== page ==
First things first, what do you really need to pack in your bag?
The obvious one here is diapers. But, how many diapers? A good rule of thumb is to have enough for 1-2 days that will cover a few hours outings. Depending on the baby’s age, on average you’ll be changing baby’s diaper roughly every two hours, so having around 10-12 is a good amount. Of course, if you’re going to be gone for a long day, pack more!
As for wipes, stick with one full package. The Designer Diaper Changer includes a convenient wipes case that holds a small amount that can slide into the internal pocket. This is great for when you want to just grab the whole changing pad and have all your supplies handy. However, we recommend having a larger pack at the ready–experienced moms know that baby wipes are helpful for much more than just baby tushies.
Most diaper bags come with their own changing pad, so if you want to stick with just using the one included that’s okay!
Diaper changes are well, messy most the time and quite frankly don’t have a great reputation around odors. We cannot recommend these little bags enough! They come in a convenient roll, just pull one out, drop in the dirty diaper, tie it off–Voila! No more diaper odors. These also come in handy for things like when a baby has a blowout. I’m sure we all wish we could just throw out every outfit that falls victim to one of these incidents, but since most of us can’t, use one of these convenient bags to toss the soiled outfit into until you can get home to wash it. This brings us to our next item…
Another outfit is always a must for your bag. From excessive spit up, spills and blowouts (like we mentioned above) you never know when baby might need a change of clothes. Choose something easy like a bodysuit and make sure to rotate the outfit as baby grows and season’s change.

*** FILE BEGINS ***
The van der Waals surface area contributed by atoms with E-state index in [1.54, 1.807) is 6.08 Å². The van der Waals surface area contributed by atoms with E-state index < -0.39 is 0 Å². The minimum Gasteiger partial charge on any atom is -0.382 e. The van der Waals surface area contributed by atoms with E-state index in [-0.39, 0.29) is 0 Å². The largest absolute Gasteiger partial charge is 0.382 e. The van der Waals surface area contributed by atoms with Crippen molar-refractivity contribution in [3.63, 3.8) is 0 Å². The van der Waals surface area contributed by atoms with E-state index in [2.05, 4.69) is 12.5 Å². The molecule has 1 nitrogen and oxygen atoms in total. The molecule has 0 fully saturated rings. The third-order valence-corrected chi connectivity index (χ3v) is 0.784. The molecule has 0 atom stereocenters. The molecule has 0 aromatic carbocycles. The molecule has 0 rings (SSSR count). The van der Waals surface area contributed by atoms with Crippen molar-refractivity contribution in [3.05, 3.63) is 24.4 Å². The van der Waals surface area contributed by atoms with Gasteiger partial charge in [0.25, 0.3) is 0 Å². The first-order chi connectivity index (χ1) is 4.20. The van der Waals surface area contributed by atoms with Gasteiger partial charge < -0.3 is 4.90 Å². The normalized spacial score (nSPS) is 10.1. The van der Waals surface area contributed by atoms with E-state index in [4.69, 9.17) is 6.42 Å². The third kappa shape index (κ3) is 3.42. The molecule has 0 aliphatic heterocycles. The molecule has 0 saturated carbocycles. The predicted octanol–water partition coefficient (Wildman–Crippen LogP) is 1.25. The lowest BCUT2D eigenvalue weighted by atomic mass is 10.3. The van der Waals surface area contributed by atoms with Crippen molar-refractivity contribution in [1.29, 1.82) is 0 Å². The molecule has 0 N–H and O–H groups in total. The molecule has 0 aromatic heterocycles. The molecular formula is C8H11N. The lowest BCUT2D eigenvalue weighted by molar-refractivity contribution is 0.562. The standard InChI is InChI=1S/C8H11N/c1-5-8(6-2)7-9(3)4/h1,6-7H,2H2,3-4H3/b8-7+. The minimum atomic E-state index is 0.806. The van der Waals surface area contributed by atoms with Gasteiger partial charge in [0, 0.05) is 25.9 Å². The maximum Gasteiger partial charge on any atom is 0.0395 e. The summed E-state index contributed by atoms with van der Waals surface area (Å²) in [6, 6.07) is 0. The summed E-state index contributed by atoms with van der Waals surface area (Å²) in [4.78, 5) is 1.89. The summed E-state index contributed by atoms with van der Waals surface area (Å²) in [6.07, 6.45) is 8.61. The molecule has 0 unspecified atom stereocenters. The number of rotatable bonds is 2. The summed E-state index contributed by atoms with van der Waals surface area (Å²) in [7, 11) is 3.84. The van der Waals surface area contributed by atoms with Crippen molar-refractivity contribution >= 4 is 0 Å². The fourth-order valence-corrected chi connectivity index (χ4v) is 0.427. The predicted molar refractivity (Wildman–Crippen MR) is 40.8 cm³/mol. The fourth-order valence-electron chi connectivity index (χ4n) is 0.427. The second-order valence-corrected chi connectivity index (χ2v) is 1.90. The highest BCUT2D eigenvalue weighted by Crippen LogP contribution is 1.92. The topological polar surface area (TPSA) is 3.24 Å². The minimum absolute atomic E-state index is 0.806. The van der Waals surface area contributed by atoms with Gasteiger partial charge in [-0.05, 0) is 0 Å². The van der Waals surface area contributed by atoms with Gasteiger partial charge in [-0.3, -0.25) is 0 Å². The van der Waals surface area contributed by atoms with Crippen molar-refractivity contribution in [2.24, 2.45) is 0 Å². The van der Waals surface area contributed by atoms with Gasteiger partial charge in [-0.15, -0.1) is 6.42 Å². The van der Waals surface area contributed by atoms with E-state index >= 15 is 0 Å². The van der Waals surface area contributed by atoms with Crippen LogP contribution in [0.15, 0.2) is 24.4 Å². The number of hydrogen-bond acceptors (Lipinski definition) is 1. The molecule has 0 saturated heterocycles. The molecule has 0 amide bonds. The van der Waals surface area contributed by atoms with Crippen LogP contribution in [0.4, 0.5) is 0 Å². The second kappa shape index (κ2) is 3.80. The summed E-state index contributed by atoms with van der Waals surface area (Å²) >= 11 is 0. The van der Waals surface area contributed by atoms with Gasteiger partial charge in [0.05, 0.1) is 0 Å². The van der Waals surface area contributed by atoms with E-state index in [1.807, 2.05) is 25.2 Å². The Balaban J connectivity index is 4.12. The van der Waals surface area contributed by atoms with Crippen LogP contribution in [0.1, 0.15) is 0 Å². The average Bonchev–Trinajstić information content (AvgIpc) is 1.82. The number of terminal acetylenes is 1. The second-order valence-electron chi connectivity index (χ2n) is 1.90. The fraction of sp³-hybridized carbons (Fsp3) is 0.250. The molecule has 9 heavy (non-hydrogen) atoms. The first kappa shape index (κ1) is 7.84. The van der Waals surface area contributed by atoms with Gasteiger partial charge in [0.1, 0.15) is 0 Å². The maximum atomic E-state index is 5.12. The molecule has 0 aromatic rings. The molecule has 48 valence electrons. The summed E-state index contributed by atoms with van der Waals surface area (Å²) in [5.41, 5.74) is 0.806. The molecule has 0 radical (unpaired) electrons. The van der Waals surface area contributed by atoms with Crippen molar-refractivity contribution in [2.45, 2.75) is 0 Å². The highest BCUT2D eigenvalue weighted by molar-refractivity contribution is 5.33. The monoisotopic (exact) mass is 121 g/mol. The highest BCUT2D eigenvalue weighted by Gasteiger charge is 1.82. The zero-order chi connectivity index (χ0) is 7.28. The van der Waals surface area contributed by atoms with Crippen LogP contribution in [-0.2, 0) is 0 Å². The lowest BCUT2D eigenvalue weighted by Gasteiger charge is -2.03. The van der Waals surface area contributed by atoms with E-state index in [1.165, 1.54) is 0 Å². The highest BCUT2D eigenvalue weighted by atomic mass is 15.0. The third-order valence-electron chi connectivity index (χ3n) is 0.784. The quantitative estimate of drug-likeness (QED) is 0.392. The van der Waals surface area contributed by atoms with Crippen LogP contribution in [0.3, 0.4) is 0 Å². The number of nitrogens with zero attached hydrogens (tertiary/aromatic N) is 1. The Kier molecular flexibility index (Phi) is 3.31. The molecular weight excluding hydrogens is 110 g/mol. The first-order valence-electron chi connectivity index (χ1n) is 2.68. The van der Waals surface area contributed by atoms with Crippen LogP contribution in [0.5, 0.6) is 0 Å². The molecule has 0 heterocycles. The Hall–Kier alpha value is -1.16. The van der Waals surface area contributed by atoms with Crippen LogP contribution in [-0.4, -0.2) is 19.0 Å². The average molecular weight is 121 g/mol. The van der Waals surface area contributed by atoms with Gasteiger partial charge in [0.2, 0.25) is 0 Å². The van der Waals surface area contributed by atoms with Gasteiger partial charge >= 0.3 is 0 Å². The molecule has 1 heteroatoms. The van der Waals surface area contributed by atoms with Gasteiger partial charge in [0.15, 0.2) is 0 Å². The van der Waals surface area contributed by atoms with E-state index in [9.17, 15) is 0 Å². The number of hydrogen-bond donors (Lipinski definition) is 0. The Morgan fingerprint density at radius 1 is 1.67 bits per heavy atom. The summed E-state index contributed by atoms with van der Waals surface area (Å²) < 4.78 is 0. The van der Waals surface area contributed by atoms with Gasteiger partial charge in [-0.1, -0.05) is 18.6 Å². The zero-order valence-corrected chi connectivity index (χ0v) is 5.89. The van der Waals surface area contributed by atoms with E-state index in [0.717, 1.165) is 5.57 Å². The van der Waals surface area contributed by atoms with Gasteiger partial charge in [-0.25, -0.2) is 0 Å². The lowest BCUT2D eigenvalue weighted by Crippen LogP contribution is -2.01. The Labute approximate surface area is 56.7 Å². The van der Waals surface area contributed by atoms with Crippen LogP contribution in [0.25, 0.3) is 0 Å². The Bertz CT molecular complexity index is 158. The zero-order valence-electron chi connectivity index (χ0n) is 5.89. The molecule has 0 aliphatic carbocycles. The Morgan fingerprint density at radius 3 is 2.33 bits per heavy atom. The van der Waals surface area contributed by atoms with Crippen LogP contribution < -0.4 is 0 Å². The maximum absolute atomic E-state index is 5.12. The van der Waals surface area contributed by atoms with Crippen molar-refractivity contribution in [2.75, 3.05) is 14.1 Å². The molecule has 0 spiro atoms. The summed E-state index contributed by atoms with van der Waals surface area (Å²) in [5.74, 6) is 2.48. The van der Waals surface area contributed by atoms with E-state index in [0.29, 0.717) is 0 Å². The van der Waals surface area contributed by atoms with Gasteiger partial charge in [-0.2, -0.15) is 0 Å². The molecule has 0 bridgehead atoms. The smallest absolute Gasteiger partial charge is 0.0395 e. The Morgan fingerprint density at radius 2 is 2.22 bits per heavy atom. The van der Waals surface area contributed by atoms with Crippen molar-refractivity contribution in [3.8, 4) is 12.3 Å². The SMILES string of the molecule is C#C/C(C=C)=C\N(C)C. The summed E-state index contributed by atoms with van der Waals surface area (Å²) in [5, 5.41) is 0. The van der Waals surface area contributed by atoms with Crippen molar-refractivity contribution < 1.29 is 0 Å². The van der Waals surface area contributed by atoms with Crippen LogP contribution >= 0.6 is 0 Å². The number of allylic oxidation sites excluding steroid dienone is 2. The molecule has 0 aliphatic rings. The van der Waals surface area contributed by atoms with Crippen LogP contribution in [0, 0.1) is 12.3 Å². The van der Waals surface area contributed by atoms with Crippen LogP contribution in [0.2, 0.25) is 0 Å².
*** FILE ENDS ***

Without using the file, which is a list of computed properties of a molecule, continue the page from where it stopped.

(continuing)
If you’re formula feeding you don’t want to have to carry around a whole can with you. Pre-fill a formula dispenser (like the one shown above) that has three compartments to hold pre-measured powder. Depending on how long you’ll be out of the house, have at least two empty bottles on hand and enough water for two feedings, too!
Typically if you’re breastfeeding you don’t need any additional supplies, with the exception of breast pads. However, sometimes you need a boost for your milk supply! That’s where Milkmakers lactation cookies and bars are ideal to have on hand. One to two servings a day can help increase your milk supply, and they’re super delicious.
Having water on hand is a must starting at around 6 months of age. Always have your tot’s favorite sippy cup packed and ready with water. A favorite of ours is the Miracle 360 Cup–it will never leak! Keep this handy in one of the front pockets of your bag for quick access. Don’t forget about yourself too, Mom! Keep water handy in your favorite reusable canister.
This will vary slightly depending on the age of your child and if you make your own baby food. There are a lot of handy utensils on the market now that can help with feeding on the go. For instance, the Go Bowl folds down flat for easy storage and then pops open for use or the Squeeze Spoon holds pureed baby food in the back portion of the handle allowing you to squeeze food directly onto the spoon. If you’re bringing along your own baby food, a small cooler might be necessary for you, too. It’s best to keep all your feeding supplies together so you aren’t digging through your bag with a hungry baby! Choose one pouch to hold everything or our personal favorite is to keep it in a Tupperware container or Ziploc bag.
Kids are always hungry . . . there’s no getting around needing an arsenal of snacks with you. Similar to what we mentioned in Mealtime, keep all your snacks in a Ziploc or the same pocket for quick access. Keeping with easy, package snacks in something like a Snack Catcher, that allows little hands to reach in and snacks not to spill out. Another snack item we love is a Fresh Food Feeder, for kids learning to self-feed you can place a soft piece of fruit in the mesh portion and baby can safely eat without a choking hazard.